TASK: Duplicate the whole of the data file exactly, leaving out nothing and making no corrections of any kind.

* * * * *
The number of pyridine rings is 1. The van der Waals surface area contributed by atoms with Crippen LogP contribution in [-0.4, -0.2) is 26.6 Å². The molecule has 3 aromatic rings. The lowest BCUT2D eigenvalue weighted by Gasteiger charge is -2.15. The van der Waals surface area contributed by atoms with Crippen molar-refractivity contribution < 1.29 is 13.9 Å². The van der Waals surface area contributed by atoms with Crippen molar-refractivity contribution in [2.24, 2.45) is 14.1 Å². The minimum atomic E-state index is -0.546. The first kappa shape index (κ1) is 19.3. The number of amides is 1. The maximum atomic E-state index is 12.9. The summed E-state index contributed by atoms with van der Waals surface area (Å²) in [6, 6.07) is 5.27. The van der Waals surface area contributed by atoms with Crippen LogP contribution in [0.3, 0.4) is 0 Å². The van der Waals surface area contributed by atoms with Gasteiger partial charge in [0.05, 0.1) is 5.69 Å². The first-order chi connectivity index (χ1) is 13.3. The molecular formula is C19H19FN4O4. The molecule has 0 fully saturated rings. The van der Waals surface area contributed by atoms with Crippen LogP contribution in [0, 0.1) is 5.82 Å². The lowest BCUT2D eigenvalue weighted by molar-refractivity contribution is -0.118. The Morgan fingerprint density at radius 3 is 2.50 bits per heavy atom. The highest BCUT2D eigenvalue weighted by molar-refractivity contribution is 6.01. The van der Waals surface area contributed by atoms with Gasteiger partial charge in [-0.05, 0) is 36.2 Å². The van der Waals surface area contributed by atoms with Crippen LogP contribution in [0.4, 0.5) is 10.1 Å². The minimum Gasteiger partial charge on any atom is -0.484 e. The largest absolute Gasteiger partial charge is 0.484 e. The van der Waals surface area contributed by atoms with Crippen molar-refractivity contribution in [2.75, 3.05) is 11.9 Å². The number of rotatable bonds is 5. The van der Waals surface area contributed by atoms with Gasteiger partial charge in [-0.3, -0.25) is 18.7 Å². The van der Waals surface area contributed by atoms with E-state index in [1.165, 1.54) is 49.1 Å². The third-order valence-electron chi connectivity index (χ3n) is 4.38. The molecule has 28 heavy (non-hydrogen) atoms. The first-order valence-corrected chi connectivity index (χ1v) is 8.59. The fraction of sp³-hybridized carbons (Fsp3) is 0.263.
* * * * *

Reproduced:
The number of pyridine rings is 1. The van der Waals surface area contributed by atoms with Crippen LogP contribution in [-0.4, -0.2) is 26.6 Å². The molecule has 3 aromatic rings. The lowest BCUT2D eigenvalue weighted by Gasteiger charge is -2.15. The van der Waals surface area contributed by atoms with Crippen molar-refractivity contribution < 1.29 is 13.9 Å². The van der Waals surface area contributed by atoms with Crippen molar-refractivity contribution in [2.24, 2.45) is 14.1 Å². The minimum atomic E-state index is -0.546. The first kappa shape index (κ1) is 19.3. The number of amides is 1. The maximum atomic E-state index is 12.9. The summed E-state index contributed by atoms with van der Waals surface area (Å²) in [6, 6.07) is 5.27. The van der Waals surface area contributed by atoms with Crippen LogP contribution in [0.3, 0.4) is 0 Å². The van der Waals surface area contributed by atoms with Gasteiger partial charge in [0.05, 0.1) is 5.69 Å². The first-order chi connectivity index (χ1) is 13.3. The molecular formula is C19H19FN4O4. The molecule has 0 fully saturated rings. The van der Waals surface area contributed by atoms with Crippen LogP contribution in [0, 0.1) is 5.82 Å². The lowest BCUT2D eigenvalue weighted by molar-refractivity contribution is -0.118. The Morgan fingerprint density at radius 3 is 2.50 bits per heavy atom. The highest BCUT2D eigenvalue weighted by molar-refractivity contribution is 6.01. The van der Waals surface area contributed by atoms with Gasteiger partial charge in [-0.05, 0) is 36.2 Å². The van der Waals surface area contributed by atoms with Crippen LogP contribution in [0.4, 0.5) is 10.1 Å². The minimum Gasteiger partial charge on any atom is -0.484 e. The largest absolute Gasteiger partial charge is 0.484 e. The van der Waals surface area contributed by atoms with Crippen molar-refractivity contribution in [2.75, 3.05) is 11.9 Å². The number of rotatable bonds is 5. The van der Waals surface area contributed by atoms with Gasteiger partial charge in [-0.3, -0.25) is 18.7 Å². The van der Waals surface area contributed by atoms with E-state index in [1.165, 1.54) is 49.1 Å². The third-order valence-electron chi connectivity index (χ3n) is 4.38. The molecule has 28 heavy (non-hydrogen) atoms. The first-order valence-corrected chi connectivity index (χ1v) is 8.59. The fraction of sp³-hybridized carbons (Fsp3) is 0.263.